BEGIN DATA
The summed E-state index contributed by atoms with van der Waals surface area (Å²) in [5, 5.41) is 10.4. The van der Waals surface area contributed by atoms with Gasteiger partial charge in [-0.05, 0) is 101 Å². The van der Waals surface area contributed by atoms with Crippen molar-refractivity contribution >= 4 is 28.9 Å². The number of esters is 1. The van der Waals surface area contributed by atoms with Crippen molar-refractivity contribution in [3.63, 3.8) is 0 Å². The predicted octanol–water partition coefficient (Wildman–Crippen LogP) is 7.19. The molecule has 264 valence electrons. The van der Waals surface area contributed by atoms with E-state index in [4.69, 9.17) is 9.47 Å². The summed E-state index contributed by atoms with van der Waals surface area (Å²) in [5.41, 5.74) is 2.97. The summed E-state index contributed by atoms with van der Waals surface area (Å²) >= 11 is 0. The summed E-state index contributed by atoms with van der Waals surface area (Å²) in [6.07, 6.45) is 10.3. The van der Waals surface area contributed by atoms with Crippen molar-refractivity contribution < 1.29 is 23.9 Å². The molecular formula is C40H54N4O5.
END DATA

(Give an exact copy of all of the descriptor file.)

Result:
The summed E-state index contributed by atoms with van der Waals surface area (Å²) in [5, 5.41) is 10.4. The van der Waals surface area contributed by atoms with Gasteiger partial charge in [-0.05, 0) is 101 Å². The van der Waals surface area contributed by atoms with Crippen molar-refractivity contribution >= 4 is 28.9 Å². The number of esters is 1. The van der Waals surface area contributed by atoms with Crippen molar-refractivity contribution in [3.63, 3.8) is 0 Å². The predicted octanol–water partition coefficient (Wildman–Crippen LogP) is 7.19. The molecule has 264 valence electrons. The van der Waals surface area contributed by atoms with E-state index in [4.69, 9.17) is 9.47 Å². The summed E-state index contributed by atoms with van der Waals surface area (Å²) in [5.41, 5.74) is 2.97. The summed E-state index contributed by atoms with van der Waals surface area (Å²) >= 11 is 0. The summed E-state index contributed by atoms with van der Waals surface area (Å²) in [6.07, 6.45) is 10.3. The van der Waals surface area contributed by atoms with Crippen molar-refractivity contribution < 1.29 is 23.9 Å². The molecular formula is C40H54N4O5.